Welcome one and all to a new segment called Half Life! No, this isn’t about fighting beings from other dimensions or about over-hyped computer games but rather a retrospective of bands that we all love. Their careers aren’t over yet though and so, calling this a retrospective would just be weird. Therefore, Half Life! While the goal of these posts will be to analyze an entire career, not every moment of those will be looked at. Some of these bands have been in operation for decades. Dedicating a few lines to each one of their albums would just make this run-on post even longer. This also differs from classical retrospectives in that we’ll try to choose bands that are on the verge of releasing an album; the gaze is into the future while looking at how the band came to where it is today.

We’ve decided to kick off this reoccurring segment with one of our favorite bands: Clutch. It doesn’t get more unapologetic, more downright in your face than Clutch: their heady brew of pure rock n’ roll, intelligent lyrics and a compelling tendency to switch things around has made sure their name graces venues all across the United States for more than 20 years now. Their long career as well as the large amount of musical ground that they’ve covered makes Clutch a great band to kick us off: there are many stops on this train and they’re all drenched in Bourbon, anger and beards. Right on below!

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This album, the one that started at all, in many ways contains everything that will be great about Clutch in future releases. It’s by far their angriest release, channeling Henry Rollins more than anything else. Everything on this record is deceptively simple: young Neil Fallon is a monster behind the mic, seemingly unable to contain his rage from bursting into screams and the kick drum goes so loud, it’s unclear how any of them kept their hearing. However, there’s a lot more hiding here beneath the surface: future Clutch concepts, like the Japanese reference on “A Shogun Named Marcus” that will creep up on Pure Rock Fury or the incredibly insightful lyrics of “Bacchanal”, all appear here for the first time. Honestly, this album has aged amazingly and is still a go to album for anyone looking to kick things down and get seriously drunk.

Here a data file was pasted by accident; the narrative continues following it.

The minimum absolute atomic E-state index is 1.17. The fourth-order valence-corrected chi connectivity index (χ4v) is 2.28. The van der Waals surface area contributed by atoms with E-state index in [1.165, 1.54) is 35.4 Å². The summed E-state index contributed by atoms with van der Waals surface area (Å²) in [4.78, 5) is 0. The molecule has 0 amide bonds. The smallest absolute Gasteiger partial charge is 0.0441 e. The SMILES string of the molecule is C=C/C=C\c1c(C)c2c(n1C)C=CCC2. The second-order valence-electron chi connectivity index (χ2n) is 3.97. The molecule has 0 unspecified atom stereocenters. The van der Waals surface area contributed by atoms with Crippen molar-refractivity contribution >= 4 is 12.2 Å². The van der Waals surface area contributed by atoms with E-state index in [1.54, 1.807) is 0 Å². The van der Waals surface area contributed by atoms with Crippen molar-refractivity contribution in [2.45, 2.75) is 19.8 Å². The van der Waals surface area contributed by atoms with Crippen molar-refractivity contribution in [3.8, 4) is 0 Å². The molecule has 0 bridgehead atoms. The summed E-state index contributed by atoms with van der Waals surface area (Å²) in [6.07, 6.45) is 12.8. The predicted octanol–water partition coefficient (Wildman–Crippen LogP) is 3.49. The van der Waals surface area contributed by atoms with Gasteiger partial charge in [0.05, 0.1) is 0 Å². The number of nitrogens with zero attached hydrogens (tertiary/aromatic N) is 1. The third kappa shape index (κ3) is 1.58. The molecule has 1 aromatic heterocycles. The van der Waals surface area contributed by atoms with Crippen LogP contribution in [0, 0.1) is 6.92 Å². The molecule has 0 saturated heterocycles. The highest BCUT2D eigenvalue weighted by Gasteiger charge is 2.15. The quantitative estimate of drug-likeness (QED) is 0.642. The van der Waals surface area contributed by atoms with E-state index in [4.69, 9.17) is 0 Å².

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This self titled masterpiece is the first jumping point of Clutch into their modern success. It’s considered a 90’s classic, featuring a dedication to fuzz and groove that places it firmly within the greater narrative of the rise of stoner rock. This album features some of the best songs Clutch ever recorded, like “Big News I&II”, some of the dirtiest, most catchiest tracks out there. It also introduces the band’s fascination with science fiction, with “Escape From the Prison Planet” portraying a plethora of conspiracy theories and “Spacegrass” taking us into the cold thoughts of stoned out space pilot. “Spacegrass” itself also reveals the ponderous, yet no less aggressive, side of Clutch, featuring a mind-bending, chilling intro.


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Pure Rock Fury is where it all started to come together for me: in my eyes, this album still represents Clutch at their best. The lyrics are some of the best Neil has ever written, featuring his staple, bewildering swing between politics, mythology and literature. Listing the stand out tracks on this album is impossible, since they all stand our. However, a few shine even brighter: “Red Horse Rainbows” is perhaps the Clutch anthem, while the live version of “Brazenhead” representing Clutch at their absolute sonic best; it’s hard to listen to that crowd going wild without your heart beating a little bit faster. Also present on this album is some of the most groovy tracks: “Smoke Banshee” is the focus of this groove infused sound, with the drums taking over the sound and setting the monolithic tone.